Effective and increased usage of residential sustainable generated energy (mainly due to solar panels) eventually requires home or neighbourhood storage facilities. It’s a subject which we have been focusing on for many years.
According to the latest report of Solar Power Europe – European Market Outlook for Residential Battery Storage 2021-2025:“ In 2020, around 140,000 household battery systems with a combined storage capacity over 1 GWh were installed in Europe”. A remarkable achievement !
Another important quote from the report: “In the Netherlands no major changes are bound to happen in the near future. Here, the net-metering regulation for residential PV systems is still the most important barrier for self-consumption through batteries and will remain fully in force until 2023.” In our opinion the financial preconditions in The Netherlands needs to be tweaked to accommodate better and more sustainability components in order to meet the national climate targets. We realise that discussions on this subject are ongoing and that certain changes can be expected, but how soon? (re. also: https://www.aarten-es.com/blog-post/acm-transmission-tariffs-cannot-be-an-impediment-to-the-construction-of-power-storages/).
The report “European Market Outlook for Residential Battery Storage 2021-2025” also shows some interesting insights into the future cost developments. We expect battery manufacturing costs to reduce further, particularly if the actual installed numbers increase.
Let’s learn from the German experience. As mentioned in our blog “The Sustainable Home: providing insights into various possibilities”, featuring amongst other, Zonatlas, it’s very important to provide useful insights to homeowners so they can assess what the potential of electricity storage can bring to them. Zonatlas works very closely with German based tetraeder.solar, and therefore brings German experience into the Netherlands. (re. https://www.aarten-es.com/blog-post/the-sustainable-home-providing-insights-into-various-possibilities/).
In summary: this very relevant report, with a broad focus, issued by the international organisation Solar Power Europe, once again shows the various current possibilities to accelerate the energy transition. For further details, please click here.
Much is written about the desired sustainability steps in our home or business space. Many owners are already doing well individually; others tackle the actions collectively. But apart from the approach, insights are first needed into the possibilities and the cost consequences. But where do we get the information from? And which sources of information can we trust?
This article focuses on the situation in The Netherlands, but the experiences can obviously be applied elsewhere.
Frequently Asked Questions
What can we do now, and what later? After all, the ultimate heat supply must also fit into the local/municipal development plans. The last thing any individual homeowner wants to do is invest uselessly. For example: will the natural gas network continue to exist and will we eventually switch to green gas and/or hydrogen? Or is the heating of our building completely realised without the use of natural gas and/or sustainable gases, and what are those options? What about the connection to a nearby heat network? Can we already install a hybrid heat pump, because the savings in natural gas consumption and the resulting cost reductions are already such that a good and affordable sustainability step can be taken, regardless of what the future local/municipal situation will be?
And then there are the questions about the degree of technological development (is the device well developed and will it not cause unnecessary malfunctions) and the associated costs. The positive development of solar panels over the past 20 years shows an enormous improvement in performance and reliability and cost reductions.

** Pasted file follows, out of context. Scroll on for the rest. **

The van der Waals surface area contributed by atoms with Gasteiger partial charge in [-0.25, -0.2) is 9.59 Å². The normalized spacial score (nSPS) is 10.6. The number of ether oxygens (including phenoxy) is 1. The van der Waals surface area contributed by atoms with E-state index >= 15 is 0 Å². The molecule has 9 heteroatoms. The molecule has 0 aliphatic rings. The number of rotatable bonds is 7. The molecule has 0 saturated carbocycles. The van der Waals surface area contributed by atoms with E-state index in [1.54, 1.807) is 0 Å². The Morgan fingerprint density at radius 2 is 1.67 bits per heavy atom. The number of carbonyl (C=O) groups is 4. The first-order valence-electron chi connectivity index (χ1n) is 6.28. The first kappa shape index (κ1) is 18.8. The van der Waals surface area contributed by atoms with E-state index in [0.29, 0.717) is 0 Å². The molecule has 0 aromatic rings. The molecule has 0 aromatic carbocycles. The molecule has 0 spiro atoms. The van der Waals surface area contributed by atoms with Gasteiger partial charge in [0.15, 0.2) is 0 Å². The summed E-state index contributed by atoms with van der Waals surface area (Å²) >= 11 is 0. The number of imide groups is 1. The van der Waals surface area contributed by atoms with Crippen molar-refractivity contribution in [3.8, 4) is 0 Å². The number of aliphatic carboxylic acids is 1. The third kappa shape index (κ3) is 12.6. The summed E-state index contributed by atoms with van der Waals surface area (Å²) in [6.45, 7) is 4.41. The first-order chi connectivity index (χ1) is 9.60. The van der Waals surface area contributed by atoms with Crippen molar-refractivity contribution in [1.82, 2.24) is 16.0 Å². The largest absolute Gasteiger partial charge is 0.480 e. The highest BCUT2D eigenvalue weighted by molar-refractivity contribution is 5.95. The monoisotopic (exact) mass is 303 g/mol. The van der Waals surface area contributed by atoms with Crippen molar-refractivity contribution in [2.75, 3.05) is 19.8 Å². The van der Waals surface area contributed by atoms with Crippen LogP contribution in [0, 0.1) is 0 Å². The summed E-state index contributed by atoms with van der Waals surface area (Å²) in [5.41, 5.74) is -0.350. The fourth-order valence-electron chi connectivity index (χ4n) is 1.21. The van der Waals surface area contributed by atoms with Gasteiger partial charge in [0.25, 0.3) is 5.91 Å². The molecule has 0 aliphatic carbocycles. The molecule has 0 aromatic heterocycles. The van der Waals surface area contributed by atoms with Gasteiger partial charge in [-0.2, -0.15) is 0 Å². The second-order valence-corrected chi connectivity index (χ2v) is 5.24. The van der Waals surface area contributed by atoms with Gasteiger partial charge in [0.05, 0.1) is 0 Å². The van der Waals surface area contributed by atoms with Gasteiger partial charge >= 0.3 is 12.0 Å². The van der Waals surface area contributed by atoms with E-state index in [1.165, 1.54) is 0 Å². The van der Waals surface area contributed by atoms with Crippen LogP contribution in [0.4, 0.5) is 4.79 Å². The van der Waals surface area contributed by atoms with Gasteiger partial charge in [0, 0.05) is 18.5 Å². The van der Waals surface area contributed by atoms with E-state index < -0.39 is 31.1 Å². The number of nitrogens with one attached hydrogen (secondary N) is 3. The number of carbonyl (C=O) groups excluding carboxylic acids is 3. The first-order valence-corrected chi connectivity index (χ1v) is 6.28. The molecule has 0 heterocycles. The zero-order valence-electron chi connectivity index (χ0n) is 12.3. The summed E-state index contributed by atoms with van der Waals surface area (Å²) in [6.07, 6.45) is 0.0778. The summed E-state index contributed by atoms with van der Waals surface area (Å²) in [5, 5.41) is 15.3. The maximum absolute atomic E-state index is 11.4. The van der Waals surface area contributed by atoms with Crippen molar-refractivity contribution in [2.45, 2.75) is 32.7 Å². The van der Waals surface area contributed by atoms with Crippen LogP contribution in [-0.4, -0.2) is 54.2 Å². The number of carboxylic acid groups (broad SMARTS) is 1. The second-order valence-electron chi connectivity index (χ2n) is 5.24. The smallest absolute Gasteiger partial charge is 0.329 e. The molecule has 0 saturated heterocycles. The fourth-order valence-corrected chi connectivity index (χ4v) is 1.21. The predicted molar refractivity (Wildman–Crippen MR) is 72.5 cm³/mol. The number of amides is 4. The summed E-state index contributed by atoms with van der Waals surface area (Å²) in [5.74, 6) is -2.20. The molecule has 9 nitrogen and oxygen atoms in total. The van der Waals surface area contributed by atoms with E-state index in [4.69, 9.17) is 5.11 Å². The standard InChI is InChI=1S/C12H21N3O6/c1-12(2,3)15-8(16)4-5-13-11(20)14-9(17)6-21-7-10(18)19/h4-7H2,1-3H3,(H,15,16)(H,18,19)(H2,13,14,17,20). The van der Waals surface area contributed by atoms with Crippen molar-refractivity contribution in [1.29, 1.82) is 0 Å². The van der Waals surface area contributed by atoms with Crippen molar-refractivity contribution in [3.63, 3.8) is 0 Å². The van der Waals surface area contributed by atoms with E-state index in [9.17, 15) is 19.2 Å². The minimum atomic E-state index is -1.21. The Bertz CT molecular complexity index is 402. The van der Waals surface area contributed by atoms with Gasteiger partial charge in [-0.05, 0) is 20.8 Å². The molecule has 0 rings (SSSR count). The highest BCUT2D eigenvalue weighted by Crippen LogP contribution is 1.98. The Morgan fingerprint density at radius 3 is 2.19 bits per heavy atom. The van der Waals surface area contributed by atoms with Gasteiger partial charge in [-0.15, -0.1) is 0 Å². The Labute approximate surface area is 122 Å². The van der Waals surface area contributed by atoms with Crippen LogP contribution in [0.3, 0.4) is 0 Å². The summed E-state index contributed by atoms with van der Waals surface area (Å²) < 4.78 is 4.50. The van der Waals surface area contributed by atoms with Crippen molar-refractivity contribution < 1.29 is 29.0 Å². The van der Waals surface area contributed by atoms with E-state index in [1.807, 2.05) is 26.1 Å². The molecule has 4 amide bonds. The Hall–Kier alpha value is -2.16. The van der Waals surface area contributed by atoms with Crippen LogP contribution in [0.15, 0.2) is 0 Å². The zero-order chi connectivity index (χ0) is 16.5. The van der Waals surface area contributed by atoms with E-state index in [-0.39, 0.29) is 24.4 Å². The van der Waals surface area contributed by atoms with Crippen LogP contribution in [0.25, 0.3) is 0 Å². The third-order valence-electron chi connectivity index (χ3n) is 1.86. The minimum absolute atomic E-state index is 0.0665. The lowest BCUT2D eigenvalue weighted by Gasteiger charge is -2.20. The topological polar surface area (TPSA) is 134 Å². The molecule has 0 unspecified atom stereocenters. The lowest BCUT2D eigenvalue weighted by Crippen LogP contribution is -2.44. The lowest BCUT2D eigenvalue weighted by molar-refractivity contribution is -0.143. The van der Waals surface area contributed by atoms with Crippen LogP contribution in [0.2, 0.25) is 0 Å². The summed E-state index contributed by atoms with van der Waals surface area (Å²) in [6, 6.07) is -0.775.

Municipal Plans in the Netherlands
The municipal plans will be formulated in a so-called Local Energy Strategy (LES), which will have a close relationship with the Regional Energy Strategy (RES). So it is important to request this information via the relevant municipal website. This gives an idea of the plans for the next 10-20 years. However, regardless of these municipal visions, it always pays to start implementing energy-saving measures as soon as possible (e.g. apply insulation where possible, but consider good ventilation; HR++ glass or better; energy-efficient household appliances). Furthermore, it is always smart to install solar panels where possible.
In this context, we would therefore like to refer to “Zonatlas.nl” and “Warmtepompplein.nl” respectively, which currently makes certain information freely available to individual house/building owners in The Netherlands. Please note: Zonatlas.nl = Solar energy information platform. Warmtepompplein.nl = Information portal on heat pumps.
Solar energy – information via Zonatlas.nl
Via Zonatlas, an individual homeowner or company in The Netherlands can easily see for themselves what the electricity generation potential of the property is by means of solar panels. Re. link: https://www.zonatlas.nl/start/
Note: Zonatlas has calculated and mapped the suitability of almost all roofs in the Netherlands. By using, among other things, height data, multi-year weather data, and intensity calculation of solar radiation, the inclination angle(s), orientation points relative to the sun, shadow areas and even more technical data are combined to calculate the solar energy yield of a roof. And accurate to 30cm! Zonatlas has mapped out the solar energy yield of more than 13 million buildings in the Netherlands.
Furthermore, Zonatlas offers additional information if the Dutch municipality, to which the specified postcode with house number belongs, has a membership on Zonatlas. We will give 2 examples in this regard. (1) On the Zonatlas-website one can ‘turn on’ a home battery and see what the effects are. We have already pointed out the importance of home or neighbourhood batteries in separate blogs. Re. link: https://www.aarten-es.com/language/en/news-storage/. The battery developments will be much needed to accelerate the transition in an effective and affordable way. (2) One can also examine the effects of heat generation, of the energy generated by solar collectors/solar boiler.
Another development, available on request, focuses on providing insight into the effects of connecting an electric car to the home solar panel system.
Heat supply – information via Warmtepompplein.nl